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We all have ideas about the L.A. Woman. And most of them are wrong
When you tell people that you grew up in L.A., they tend to have certain expectations. Unfortunately my friends and I rarely lived up to them. We were not stoners, surfer chicks, or Less Than Zero party zombies. We came from various income brackets (an advantage to our attending a magnet school) and ethnic backgrounds (I learned about global cuisine from their lunch boxes). My father wasn’t from here, but my mother, born at Hollywood Presbyterian in 1930, was an L.A. woman through and through. That my great-grandmother had come here so early—from Evanston, Illinois, in 1918—made me unusual, perhaps, but no more authentic an L.A. kid than my first-generation girlfriends. The city was our shared adventure, and we embraced it, even when it could be too big and a bit scary, because we never felt hemmed in by our gender. It wasn’t until I briefly attended college in the Midwest that I realized plenty of girls out there did. We looked out the windows of the RTD bus onto an urban landscape that we guessed would take a lifetime to figure out (two decades and counting after high school graduation, and I’m still working on it). We loved watching movies and TV together but were struck by how seldom we saw anyone onscreen who looked like our moms or ourselves. Where were the normal L.A. women, not the trophy wives, the vapid rich girls, or the flighty granola crunchers?
Suffice it to say that debunking those stereotypes and others about the city has been a goal of mine as editor of this magazine, and it influenced my decision to devote this issue to the reality of the L.A. woman: who she is, who she isn’t, what she struggles with, what makes her laugh, what stirs her sympathy or her ire, and how she tries to keep her life in balance. The seed was planted last year at a story meeting, when our Open City columnist, Anne Taylor Fleming, suggested a piece about great women in L.A. Not famous ones, necessarily, just ordinary women doing extraordinary things. The city is full of them, Anne said. Let’s seek them out.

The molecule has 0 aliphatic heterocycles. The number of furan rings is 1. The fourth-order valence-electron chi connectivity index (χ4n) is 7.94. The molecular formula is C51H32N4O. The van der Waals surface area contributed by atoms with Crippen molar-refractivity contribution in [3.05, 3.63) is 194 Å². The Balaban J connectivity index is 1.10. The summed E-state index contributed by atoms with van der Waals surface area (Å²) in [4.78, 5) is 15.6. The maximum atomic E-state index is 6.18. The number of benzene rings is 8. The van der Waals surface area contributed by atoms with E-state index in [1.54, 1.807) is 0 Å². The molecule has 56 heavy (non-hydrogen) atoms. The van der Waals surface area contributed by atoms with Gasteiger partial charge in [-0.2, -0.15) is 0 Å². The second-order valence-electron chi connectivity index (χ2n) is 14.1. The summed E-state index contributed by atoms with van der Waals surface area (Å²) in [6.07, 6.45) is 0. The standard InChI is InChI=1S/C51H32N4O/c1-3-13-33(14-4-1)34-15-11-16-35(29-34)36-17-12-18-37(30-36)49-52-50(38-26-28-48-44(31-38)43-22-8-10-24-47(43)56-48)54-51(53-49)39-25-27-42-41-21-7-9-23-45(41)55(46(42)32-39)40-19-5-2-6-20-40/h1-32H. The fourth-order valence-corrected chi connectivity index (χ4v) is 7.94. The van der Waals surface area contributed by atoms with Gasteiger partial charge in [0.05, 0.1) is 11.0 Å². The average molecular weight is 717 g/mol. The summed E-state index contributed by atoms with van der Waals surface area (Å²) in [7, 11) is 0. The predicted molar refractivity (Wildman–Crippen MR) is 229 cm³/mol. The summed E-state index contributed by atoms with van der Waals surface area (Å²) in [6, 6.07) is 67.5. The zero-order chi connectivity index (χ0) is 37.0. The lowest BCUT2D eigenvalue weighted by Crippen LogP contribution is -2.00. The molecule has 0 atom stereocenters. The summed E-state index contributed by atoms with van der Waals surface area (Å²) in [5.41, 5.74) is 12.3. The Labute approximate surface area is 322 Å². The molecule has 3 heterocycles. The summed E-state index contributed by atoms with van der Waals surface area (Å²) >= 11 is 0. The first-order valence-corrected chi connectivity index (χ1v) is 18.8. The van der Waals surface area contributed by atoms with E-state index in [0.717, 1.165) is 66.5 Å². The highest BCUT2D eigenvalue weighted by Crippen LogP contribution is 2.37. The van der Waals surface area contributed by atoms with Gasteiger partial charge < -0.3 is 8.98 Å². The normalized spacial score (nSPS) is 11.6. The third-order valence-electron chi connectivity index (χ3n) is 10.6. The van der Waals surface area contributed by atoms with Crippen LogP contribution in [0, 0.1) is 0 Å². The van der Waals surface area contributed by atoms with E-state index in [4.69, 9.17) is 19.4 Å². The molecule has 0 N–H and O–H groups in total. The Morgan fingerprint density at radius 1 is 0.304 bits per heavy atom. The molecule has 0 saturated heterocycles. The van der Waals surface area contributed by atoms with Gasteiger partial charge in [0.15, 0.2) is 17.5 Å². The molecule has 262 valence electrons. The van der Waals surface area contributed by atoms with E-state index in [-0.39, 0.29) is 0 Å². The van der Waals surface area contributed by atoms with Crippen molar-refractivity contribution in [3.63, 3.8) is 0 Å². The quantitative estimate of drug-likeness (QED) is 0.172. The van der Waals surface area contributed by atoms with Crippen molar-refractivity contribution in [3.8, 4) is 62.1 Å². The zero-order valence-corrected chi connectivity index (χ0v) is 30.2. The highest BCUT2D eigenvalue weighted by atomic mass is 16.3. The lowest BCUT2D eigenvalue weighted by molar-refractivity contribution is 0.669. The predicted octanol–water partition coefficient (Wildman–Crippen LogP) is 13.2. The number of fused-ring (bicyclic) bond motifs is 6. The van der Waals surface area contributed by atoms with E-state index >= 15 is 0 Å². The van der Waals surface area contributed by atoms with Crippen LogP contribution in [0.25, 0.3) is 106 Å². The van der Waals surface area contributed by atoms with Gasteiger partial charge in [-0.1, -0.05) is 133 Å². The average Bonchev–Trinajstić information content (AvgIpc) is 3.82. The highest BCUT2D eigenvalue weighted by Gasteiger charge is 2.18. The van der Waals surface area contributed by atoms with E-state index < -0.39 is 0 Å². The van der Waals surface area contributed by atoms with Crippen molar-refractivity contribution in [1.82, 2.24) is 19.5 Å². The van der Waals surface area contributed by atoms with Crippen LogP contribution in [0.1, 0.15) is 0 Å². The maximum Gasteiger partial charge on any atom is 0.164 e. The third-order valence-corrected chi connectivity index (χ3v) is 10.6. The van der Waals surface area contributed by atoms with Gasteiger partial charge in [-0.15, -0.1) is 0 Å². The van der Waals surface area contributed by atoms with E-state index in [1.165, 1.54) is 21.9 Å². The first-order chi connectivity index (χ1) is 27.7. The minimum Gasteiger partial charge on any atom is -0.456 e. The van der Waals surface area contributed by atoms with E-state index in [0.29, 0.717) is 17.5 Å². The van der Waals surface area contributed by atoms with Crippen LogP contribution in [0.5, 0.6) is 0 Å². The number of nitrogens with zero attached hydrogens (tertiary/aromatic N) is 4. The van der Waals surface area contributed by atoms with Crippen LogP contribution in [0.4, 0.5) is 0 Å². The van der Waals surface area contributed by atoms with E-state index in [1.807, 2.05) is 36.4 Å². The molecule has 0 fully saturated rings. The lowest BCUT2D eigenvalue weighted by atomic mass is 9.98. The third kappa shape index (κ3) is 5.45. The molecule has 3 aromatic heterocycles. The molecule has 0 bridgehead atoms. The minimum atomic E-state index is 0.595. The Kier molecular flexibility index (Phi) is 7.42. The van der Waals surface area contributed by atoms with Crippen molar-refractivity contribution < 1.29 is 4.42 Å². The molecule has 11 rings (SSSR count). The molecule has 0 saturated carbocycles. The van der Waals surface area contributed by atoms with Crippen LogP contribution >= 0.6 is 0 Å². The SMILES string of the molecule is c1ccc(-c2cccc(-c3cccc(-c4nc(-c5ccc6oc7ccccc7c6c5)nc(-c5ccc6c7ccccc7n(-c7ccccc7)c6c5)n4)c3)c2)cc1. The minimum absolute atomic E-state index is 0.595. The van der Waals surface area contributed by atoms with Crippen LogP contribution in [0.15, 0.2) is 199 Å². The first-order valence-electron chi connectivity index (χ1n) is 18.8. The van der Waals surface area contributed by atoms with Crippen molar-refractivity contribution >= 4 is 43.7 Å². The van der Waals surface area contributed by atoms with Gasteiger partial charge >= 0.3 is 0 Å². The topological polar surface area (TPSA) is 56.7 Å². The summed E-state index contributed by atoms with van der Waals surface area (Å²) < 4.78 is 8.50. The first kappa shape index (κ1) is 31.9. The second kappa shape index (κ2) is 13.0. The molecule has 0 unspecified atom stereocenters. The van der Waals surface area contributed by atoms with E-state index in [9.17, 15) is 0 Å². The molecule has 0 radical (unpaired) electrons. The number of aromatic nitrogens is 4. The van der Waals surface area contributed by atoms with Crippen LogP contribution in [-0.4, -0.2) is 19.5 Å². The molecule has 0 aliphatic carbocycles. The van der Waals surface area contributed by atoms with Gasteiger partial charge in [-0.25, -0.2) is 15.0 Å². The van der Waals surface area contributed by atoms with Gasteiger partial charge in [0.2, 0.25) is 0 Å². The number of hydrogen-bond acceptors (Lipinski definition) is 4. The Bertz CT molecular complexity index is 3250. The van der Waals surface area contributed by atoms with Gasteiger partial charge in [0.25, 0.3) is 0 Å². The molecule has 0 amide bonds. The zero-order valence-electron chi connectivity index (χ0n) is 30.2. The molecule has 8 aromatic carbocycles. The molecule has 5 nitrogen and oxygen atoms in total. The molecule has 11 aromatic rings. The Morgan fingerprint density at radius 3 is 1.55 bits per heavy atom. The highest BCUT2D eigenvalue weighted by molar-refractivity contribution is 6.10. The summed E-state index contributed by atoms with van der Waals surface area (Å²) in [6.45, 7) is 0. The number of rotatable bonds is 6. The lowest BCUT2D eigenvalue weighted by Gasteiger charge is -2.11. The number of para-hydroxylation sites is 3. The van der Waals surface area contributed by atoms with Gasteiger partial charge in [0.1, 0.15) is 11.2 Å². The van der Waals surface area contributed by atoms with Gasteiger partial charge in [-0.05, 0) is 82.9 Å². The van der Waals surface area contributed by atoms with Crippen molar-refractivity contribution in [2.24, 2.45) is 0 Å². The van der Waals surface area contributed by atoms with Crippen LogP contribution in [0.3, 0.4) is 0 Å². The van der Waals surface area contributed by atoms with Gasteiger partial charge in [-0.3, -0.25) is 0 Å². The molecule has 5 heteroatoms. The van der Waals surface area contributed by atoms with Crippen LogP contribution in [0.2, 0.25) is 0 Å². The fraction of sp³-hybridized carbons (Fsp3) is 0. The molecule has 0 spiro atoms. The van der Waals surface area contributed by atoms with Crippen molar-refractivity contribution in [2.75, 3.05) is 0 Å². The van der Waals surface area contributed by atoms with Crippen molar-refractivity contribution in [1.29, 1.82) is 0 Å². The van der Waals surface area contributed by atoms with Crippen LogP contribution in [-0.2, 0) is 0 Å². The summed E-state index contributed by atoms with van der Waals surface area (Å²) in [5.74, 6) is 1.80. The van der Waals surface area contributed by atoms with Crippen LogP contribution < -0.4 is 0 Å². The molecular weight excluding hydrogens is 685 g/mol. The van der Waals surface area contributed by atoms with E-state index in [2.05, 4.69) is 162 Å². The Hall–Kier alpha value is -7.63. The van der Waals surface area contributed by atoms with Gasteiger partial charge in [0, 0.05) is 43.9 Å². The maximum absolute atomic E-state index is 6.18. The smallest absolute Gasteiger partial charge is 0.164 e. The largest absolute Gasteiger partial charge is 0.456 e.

From this simple premise blossomed an entire issue. There were just too many stories to tell. We would hit on some clichés—plastic surgery, the boob obsession, hot moms. But we’d use this issue to introduce a variety of experiences because no L.A. woman fits into any one category. We are a city of hyphenates, as Anne writes in her introductory essay, of lawyer-scuba diver-gourmet chefs. Me? I’m an editor-writer-wife-mother-book lover-Amtrak enthusiast-history buff-Howard Stern listener-Broadway devotee. I’m just as comfy parading around in my faded Levi’s, vintage riding boots, and cowboy hat as I am pairing my favorite Issey Miyake pleated blouse with a raw silk skirt made in the Himalayas and heels that could spear a fish.
Before we knew it we had some 20 stories in the works by and about all kinds of women who weren’t easy to categorize. The big question facing us was, Who goes on the cover? In a city this diverse, would it be wrong to focus solely on one person? Maybe one recognizable face could represent the essential L.A. woman—intelligent and resilient and as invested in the city as she is in other women. The person who came to mind a year ago—and the person who comes to mind today—is Maria Shriver. A quintessential hyphenate, she’d put a successful career in broadcasting on hold to serve as the state’s first lady. Like her mother, who started the Special Olympics, and her father, who was founding director of the Peace Corps, she had a cause to champion: other women. For the past several years she did so tirelessly and emphatically at her Women’s Conference, held in October in Long Beach. Like so many people here, she wasn’t born an Angeleno but has become strongly identified with her adopted city. We’re proud to have her on our cover.
In this issue Shriver returns to something she loves—journalism. She sat down for an exclusive interview with one of her favorite women, the preeminent philanthropist Wallis Annenberg. Like Shriver, Annenberg is a transplant to Los Angeles who felt empowered and emboldened by the city’s openness and opportunities, much as I did as a teenager riding the bus. I’m glad they decided to stick around.
Photo: Mary Melton with the first L.A. woman she ever knew, her mom, Ruthe